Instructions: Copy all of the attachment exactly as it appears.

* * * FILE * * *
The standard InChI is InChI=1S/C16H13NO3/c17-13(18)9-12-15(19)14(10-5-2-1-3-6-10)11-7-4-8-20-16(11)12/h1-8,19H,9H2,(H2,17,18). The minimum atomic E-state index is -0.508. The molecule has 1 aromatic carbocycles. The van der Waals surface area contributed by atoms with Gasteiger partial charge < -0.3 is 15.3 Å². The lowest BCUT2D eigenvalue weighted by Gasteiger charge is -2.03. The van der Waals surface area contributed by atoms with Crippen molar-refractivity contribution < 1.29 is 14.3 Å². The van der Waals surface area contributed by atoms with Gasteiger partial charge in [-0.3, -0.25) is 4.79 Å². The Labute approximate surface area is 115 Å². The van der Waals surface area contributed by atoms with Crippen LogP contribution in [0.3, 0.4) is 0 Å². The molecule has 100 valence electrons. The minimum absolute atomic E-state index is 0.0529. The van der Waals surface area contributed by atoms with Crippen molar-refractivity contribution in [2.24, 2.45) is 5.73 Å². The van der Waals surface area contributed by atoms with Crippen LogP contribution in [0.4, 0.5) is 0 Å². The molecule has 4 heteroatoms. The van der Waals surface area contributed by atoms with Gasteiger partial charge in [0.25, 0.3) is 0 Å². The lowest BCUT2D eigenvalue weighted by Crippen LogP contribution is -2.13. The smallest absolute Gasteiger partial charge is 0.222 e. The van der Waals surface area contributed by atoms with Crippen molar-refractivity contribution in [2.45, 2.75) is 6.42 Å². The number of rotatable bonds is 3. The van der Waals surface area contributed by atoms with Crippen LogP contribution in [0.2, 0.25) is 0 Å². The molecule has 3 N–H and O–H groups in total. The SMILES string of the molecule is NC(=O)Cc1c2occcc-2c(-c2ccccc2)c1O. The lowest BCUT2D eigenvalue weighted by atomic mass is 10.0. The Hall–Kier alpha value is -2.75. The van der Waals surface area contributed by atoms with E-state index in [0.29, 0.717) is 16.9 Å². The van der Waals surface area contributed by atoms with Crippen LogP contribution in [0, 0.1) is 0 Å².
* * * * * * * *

The standard InChI is InChI=1S/C16H13NO3/c17-13(18)9-12-15(19)14(10-5-2-1-3-6-10)11-7-4-8-20-16(11)12/h1-8,19H,9H2,(H2,17,18). The minimum atomic E-state index is -0.508. The molecule has 1 aromatic carbocycles. The van der Waals surface area contributed by atoms with Gasteiger partial charge < -0.3 is 15.3 Å². The lowest BCUT2D eigenvalue weighted by Gasteiger charge is -2.03. The van der Waals surface area contributed by atoms with Crippen molar-refractivity contribution < 1.29 is 14.3 Å². The van der Waals surface area contributed by atoms with Gasteiger partial charge in [-0.3, -0.25) is 4.79 Å². The Labute approximate surface area is 115 Å². The van der Waals surface area contributed by atoms with Crippen LogP contribution in [0.3, 0.4) is 0 Å². The molecule has 100 valence electrons. The minimum absolute atomic E-state index is 0.0529. The van der Waals surface area contributed by atoms with Crippen molar-refractivity contribution in [2.24, 2.45) is 5.73 Å². The van der Waals surface area contributed by atoms with Crippen LogP contribution in [0.4, 0.5) is 0 Å². The molecule has 4 heteroatoms. The van der Waals surface area contributed by atoms with Gasteiger partial charge in [0.25, 0.3) is 0 Å². The lowest BCUT2D eigenvalue weighted by Crippen LogP contribution is -2.13. The smallest absolute Gasteiger partial charge is 0.222 e. The van der Waals surface area contributed by atoms with Crippen molar-refractivity contribution in [2.45, 2.75) is 6.42 Å². The number of rotatable bonds is 3. The van der Waals surface area contributed by atoms with Crippen LogP contribution in [0.2, 0.25) is 0 Å². The molecule has 3 N–H and O–H groups in total. The SMILES string of the molecule is NC(=O)Cc1c2occcc-2c(-c2ccccc2)c1O. The lowest BCUT2D eigenvalue weighted by atomic mass is 10.0. The Hall–Kier alpha value is -2.75. The van der Waals surface area contributed by atoms with E-state index in [0.29, 0.717) is 16.9 Å². The van der Waals surface area contributed by atoms with Crippen LogP contribution in [0, 0.1) is 0 Å².